Term. Except as provided in Section 1.3, this trust shall terminate as to each principal beneficiary upon the death of the Settlor, the Settlor's husband or when the beneficiary attains age 35, whichever occurs last.

         The Act of Correction explained that La. R.S. 35.2.1 permits a notary public to file an act of correction to correct a clerical error in a notarial act he drafted or before whom it passed. The Act of Correction further stated that the clerical error is evidenced by references in other provisions of the Trust to the death of the Settlor, particularly in Sections 3.2, 3.3, 4.2(H) and 4.4.[6]

         Following the filing of the Act of Correction, the parties engaged in extensive motion practice. Among the motions relevant to this appeal, on April 8, 2016, plaintiffs filed a motion in limine seeking to revoke and redact the Act of Correction from the conveyance records. Plaintiffs also requested that the trial court prohibit Ms. Dalesandro from introducing the Act of Correction into evidence at trial. Plaintiffs argued that the Act of Correction was an improper effort to reform the Trust over 22 years after its creation. They argued the added language resulted in an impermissible and material change to the Trust and did not serve to correct a "clerical error." The trial court held a hearing on the motion in limine on May 25, 2016, and decided to defer this issue to trial.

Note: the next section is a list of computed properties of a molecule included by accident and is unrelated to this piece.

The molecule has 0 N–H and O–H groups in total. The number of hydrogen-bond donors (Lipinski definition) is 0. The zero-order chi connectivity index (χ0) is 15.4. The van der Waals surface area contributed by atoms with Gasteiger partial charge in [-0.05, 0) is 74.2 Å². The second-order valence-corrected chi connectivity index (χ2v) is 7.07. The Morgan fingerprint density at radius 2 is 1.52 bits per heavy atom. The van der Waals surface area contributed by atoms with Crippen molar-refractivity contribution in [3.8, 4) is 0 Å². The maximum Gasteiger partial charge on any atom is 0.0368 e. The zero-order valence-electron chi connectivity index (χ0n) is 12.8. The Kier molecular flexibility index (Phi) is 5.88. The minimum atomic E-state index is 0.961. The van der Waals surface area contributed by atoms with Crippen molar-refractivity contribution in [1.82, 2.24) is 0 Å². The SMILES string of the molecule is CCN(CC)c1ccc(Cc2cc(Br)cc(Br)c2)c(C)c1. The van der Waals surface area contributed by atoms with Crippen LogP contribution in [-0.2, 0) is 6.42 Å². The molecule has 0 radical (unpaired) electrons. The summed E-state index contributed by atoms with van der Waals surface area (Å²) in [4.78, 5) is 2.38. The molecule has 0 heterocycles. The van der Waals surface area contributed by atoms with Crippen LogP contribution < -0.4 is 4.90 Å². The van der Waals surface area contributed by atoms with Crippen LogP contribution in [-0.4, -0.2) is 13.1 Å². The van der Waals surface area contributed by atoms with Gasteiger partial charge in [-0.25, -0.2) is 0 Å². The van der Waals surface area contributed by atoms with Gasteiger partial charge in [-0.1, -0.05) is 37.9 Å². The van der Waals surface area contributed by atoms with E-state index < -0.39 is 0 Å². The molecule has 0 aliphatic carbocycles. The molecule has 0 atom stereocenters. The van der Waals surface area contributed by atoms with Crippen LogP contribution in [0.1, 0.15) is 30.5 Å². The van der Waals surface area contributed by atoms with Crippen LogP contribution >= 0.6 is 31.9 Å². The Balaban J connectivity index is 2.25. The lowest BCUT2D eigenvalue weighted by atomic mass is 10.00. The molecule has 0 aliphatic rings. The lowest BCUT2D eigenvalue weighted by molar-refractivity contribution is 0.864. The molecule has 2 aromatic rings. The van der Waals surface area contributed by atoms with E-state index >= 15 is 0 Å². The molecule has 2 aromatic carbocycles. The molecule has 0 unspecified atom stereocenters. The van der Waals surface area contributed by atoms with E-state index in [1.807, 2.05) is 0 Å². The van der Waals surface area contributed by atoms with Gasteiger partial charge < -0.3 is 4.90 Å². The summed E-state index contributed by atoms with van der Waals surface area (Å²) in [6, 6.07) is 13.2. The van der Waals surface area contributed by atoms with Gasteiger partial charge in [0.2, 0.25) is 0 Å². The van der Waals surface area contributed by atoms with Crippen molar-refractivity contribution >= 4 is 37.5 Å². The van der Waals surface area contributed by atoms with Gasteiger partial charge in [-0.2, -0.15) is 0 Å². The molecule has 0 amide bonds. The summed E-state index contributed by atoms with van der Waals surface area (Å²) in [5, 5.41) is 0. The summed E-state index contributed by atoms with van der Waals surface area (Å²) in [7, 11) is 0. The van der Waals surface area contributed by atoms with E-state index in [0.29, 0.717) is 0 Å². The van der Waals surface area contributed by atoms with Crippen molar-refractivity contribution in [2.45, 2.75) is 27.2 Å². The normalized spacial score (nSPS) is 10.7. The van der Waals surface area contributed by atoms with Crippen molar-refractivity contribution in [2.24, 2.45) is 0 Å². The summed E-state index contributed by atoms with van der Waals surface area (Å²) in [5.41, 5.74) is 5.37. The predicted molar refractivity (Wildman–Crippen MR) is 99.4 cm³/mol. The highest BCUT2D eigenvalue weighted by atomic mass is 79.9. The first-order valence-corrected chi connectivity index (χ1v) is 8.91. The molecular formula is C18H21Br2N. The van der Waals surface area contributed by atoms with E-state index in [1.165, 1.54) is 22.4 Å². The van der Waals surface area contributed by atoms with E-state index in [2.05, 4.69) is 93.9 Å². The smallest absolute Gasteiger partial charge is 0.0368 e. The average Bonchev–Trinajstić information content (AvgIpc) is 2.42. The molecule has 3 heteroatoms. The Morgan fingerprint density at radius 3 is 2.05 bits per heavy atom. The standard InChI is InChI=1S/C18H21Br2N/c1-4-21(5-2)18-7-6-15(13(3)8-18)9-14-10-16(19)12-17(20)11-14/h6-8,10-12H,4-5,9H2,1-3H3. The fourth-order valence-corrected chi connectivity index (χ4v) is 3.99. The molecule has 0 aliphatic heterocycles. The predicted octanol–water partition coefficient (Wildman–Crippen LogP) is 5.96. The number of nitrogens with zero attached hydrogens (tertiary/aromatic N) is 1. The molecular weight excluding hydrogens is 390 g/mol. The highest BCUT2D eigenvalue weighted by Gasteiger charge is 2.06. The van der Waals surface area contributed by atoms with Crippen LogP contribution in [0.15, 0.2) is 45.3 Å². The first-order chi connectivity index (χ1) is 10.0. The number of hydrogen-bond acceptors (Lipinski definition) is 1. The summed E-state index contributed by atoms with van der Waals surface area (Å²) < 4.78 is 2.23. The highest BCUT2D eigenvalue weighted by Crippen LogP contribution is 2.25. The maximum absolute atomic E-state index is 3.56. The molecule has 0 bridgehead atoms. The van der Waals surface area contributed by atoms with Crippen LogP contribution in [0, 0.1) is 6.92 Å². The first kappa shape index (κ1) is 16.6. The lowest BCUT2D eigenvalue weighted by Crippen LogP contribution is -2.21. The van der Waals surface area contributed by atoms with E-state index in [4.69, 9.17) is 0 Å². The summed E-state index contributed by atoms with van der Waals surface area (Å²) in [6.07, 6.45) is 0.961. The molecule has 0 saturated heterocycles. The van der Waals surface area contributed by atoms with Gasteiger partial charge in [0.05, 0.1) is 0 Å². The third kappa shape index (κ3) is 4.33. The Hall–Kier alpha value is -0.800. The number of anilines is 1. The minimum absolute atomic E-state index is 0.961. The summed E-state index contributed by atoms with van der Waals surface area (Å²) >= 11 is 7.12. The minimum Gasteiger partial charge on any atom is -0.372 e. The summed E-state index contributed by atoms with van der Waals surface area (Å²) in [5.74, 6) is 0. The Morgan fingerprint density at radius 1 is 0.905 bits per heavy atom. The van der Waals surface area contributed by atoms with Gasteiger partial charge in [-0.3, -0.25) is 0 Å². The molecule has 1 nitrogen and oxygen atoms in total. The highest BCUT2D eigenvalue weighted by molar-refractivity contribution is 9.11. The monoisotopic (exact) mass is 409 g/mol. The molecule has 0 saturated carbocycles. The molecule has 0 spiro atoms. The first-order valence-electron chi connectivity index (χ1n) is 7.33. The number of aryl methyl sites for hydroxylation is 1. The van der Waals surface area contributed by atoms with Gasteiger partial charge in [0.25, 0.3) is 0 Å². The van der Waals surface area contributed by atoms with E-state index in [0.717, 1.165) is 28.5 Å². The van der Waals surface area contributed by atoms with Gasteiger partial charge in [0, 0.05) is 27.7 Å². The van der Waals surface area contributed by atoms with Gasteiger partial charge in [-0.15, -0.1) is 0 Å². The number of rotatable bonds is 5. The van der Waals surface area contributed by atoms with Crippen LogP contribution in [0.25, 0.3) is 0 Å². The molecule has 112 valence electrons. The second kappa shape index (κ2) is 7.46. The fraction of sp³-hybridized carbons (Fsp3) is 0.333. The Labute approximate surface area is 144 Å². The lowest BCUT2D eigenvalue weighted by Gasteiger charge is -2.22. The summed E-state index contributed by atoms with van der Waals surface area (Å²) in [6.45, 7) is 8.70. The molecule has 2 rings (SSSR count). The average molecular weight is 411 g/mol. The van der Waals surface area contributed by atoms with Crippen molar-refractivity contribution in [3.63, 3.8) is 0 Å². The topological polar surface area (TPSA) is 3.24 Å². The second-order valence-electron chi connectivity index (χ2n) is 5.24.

On July 19, 2016, Ms. Dalesandro filed a motion for summary judgment arguing the Trust continued to exist after Dr. Ruel's death, because Section 3.2 of the Trust did not require distribution of the Trust assets until after the settlor's (Ms. Dalesandro) death. On September 26, 2016, plaintiffs filed a cross-motion for summary judgment arguing the Trust terminated on the date of Dr. Ruel's death pursuant to Section 2.1 of the Trust. The trial court held a hearing on October 26, 2016, and denied both motions finding that these issues required the consideration of evidence regarding the settlor's intent, and must be resolved following a trial.